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    French Government and the Politics of the Carbon Tax



The implementation of the Carbon Tax next January will nullify the gasoline tax break promised by French Government

by: Kevin Bonnaud

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Top Stories, Carbon, Gas for Transport, France

French Government and the Politics of the Carbon Tax

The decrease of gasoline prices at the pump announced by the French government in October is not going to happen any time soon. 

Energy and Environment Minister Ségolène Royal followed by Prime Minister Manuel Valls promised to close the fiscal gap between diesel and gasoline in a five-year period by raising taxes on diesel while cutting taxes on gasoline (petrol). The ultimate goal was to encourage car drivers to change their habits. Of France's drivers, 80% use diesel-powered cars because of the existing tax break.

On November 26, however, the Ministry of Finance said that there will be a tax hike on diesel as planned but no drop on gasoline-fuelled vehicles.

The reasoning given is that the implementation of the Climate-Energy Contribution also called carbon tax starts on January, 1st, 2016. Under this new fiscal measure, which will allow State to collect €300 million, two thirds of French car drivers will see higher prices at the pump: 3.5 cents per litre for diesel, and 2 cents for SP 95 (unleaded gas). Meanwhile, the 33% of car drivers who currently use a cleaner unleaded gas, named SP 95 E10, which contains 10% ethanol, will be exempted.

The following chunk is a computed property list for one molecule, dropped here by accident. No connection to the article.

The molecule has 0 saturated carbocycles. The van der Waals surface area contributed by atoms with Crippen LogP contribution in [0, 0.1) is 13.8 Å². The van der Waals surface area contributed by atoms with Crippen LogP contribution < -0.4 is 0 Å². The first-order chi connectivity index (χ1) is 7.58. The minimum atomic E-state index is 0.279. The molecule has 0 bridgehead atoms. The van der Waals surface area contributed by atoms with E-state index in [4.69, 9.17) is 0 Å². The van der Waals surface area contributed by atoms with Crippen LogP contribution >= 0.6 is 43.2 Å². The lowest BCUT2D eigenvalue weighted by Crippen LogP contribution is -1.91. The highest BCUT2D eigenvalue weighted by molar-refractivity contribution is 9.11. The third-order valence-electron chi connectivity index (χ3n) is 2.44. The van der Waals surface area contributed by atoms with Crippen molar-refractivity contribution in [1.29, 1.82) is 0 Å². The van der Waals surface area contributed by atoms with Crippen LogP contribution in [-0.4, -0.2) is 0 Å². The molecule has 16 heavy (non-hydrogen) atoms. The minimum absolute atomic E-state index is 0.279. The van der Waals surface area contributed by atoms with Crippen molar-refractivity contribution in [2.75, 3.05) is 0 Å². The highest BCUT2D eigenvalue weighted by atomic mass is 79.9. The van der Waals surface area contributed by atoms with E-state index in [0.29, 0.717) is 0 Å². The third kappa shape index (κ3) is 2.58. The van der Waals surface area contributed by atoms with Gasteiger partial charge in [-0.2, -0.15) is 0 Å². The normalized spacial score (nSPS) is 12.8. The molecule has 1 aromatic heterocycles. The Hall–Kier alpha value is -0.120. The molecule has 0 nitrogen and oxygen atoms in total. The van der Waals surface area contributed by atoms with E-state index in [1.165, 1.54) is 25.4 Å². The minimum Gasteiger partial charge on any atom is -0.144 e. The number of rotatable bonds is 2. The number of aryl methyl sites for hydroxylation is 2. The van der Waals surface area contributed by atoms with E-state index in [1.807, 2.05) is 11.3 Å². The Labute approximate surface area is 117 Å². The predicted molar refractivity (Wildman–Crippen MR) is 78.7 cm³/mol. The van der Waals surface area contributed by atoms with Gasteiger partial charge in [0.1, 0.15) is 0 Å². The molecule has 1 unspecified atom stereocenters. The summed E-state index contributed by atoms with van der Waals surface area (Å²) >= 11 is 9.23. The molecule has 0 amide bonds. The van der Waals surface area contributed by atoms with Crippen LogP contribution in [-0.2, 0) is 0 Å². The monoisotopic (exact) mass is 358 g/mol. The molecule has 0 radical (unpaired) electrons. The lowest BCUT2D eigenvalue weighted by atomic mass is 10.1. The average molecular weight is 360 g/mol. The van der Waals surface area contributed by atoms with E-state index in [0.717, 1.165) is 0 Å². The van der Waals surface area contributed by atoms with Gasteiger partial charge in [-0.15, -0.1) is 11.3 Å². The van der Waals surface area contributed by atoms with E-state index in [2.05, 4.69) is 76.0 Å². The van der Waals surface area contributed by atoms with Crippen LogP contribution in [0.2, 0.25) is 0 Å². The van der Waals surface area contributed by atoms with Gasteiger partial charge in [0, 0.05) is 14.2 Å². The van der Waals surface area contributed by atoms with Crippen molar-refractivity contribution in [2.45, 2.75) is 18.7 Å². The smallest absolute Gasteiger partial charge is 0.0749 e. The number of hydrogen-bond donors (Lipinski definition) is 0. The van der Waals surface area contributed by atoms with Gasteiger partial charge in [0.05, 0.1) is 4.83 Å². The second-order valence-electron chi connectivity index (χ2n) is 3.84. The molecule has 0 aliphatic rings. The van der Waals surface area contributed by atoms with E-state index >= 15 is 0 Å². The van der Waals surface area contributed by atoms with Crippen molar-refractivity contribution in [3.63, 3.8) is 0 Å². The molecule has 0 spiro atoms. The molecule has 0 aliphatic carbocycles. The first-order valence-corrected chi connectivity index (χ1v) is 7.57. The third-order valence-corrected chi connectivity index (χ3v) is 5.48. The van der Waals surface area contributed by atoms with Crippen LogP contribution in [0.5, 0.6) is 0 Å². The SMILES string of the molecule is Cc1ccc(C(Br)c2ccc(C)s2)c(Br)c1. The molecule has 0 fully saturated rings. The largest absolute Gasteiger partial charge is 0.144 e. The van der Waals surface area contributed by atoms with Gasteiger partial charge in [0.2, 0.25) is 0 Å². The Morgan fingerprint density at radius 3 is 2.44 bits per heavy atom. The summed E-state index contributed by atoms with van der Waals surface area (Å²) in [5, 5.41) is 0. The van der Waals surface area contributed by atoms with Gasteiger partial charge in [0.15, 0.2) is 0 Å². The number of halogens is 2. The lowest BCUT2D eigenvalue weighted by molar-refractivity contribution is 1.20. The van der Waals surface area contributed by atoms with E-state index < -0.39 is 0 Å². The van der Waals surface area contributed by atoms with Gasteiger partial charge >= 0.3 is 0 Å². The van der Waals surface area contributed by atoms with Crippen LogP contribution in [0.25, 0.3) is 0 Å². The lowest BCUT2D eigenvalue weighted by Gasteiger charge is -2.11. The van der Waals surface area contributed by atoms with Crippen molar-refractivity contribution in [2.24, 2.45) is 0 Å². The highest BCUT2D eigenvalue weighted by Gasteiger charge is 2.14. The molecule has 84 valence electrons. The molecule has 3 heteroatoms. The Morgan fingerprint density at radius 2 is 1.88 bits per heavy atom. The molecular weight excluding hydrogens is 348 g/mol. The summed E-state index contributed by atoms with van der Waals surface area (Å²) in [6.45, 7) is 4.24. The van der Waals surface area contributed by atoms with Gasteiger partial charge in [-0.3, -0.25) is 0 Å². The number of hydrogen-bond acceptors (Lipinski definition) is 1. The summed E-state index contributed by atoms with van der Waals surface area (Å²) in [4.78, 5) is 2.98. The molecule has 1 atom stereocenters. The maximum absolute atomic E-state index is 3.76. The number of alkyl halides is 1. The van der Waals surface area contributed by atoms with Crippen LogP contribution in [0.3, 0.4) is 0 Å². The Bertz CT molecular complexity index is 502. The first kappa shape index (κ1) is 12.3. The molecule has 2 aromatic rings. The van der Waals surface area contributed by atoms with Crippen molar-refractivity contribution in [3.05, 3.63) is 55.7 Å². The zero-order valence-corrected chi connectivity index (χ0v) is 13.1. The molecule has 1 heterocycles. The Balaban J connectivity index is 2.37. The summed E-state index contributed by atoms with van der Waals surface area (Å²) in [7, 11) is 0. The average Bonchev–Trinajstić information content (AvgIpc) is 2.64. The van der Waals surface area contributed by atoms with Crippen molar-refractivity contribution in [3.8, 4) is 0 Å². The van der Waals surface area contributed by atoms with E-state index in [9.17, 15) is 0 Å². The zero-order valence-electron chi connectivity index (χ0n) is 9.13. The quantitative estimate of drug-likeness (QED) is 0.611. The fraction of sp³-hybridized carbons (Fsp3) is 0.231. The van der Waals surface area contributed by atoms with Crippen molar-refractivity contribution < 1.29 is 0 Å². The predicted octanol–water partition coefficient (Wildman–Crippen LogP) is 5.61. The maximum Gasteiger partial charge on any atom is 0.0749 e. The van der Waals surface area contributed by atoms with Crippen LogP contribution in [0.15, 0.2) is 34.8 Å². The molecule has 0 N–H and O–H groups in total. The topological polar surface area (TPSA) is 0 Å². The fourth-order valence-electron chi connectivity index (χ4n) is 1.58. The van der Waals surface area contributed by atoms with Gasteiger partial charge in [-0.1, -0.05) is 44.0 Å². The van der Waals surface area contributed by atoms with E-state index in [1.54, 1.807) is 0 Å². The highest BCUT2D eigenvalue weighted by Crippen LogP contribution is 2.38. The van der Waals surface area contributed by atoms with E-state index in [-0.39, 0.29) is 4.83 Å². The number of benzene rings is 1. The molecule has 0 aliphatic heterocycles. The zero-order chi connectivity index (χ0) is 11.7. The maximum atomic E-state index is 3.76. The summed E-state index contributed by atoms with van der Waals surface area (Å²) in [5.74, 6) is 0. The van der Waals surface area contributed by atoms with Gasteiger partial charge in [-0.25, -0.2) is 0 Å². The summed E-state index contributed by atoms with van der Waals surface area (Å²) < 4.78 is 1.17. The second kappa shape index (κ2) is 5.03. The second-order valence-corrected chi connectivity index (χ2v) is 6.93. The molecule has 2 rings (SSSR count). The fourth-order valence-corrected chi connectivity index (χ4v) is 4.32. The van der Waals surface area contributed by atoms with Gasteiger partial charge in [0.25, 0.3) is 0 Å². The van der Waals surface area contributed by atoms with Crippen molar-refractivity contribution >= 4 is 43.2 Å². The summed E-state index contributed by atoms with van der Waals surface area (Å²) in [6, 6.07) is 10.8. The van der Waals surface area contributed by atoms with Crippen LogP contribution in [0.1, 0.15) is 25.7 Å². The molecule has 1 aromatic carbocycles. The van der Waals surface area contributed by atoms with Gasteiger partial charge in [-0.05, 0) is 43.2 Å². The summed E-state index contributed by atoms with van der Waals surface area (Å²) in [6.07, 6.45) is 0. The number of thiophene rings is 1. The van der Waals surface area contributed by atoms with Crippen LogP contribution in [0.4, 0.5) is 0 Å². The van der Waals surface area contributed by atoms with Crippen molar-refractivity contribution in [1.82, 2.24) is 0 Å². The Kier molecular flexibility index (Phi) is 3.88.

So the fiscal gift announced in October by the government will be nullified by the effects of the long anticipated tax carbon. Even the Ministry of Finance admits that the two separates decisions may be confusing for consumers. 

The Politics of the Carbon Tax

The climate-energy contribution is a key provision of the energy transition law voted in last July.The measure aims to quadruple the carbon price by 2030 from €22 to €100 (€56 in 2022)--an optimist goal that has to be re-evaluated by the government yearly in the State budget.

The debate over the climate-energy contribution goes back to the 2007 presidential campaign when Nicolas Hulot, a well-known green activist and now Special Envoy of the French President for Climate Change, asked candidates, including Nicolas Sarkozy, to pledge their support for a carbon tax. The debate became politically toxic both on the right and on the left because of the tax burden and the fact that the policy may have hurt the middle class and low-income households.

The law was struck down by the Constitutional Council on December 2009 putting the issue to rest for several years. The legislative framework proposed a climate contribution which would have increased gradually from €17 at the beginning (instead of €45 as initially expected) to €100 in 2030. 

Support from the European Commission

The French government was praised in the recent first State of the Energy Union for the passing of the Energy Transition Law which establishes a “low-carbon development strategy as well as five years carbon budgets until 2030.” The document highlights the implementation of the carbon tax as “a positive initiative” that leads to a “more environmental- and growth-friendly tax system”.

Raising taxes on the diesel fuel without reducing taxes on gasoline fuels may not be the best way to convince drivers and taxpayers to stop using their diesel cars.

Should the energy transition be necessary enacted through punitive measures without financial compensations? 

Kevin Bonnaud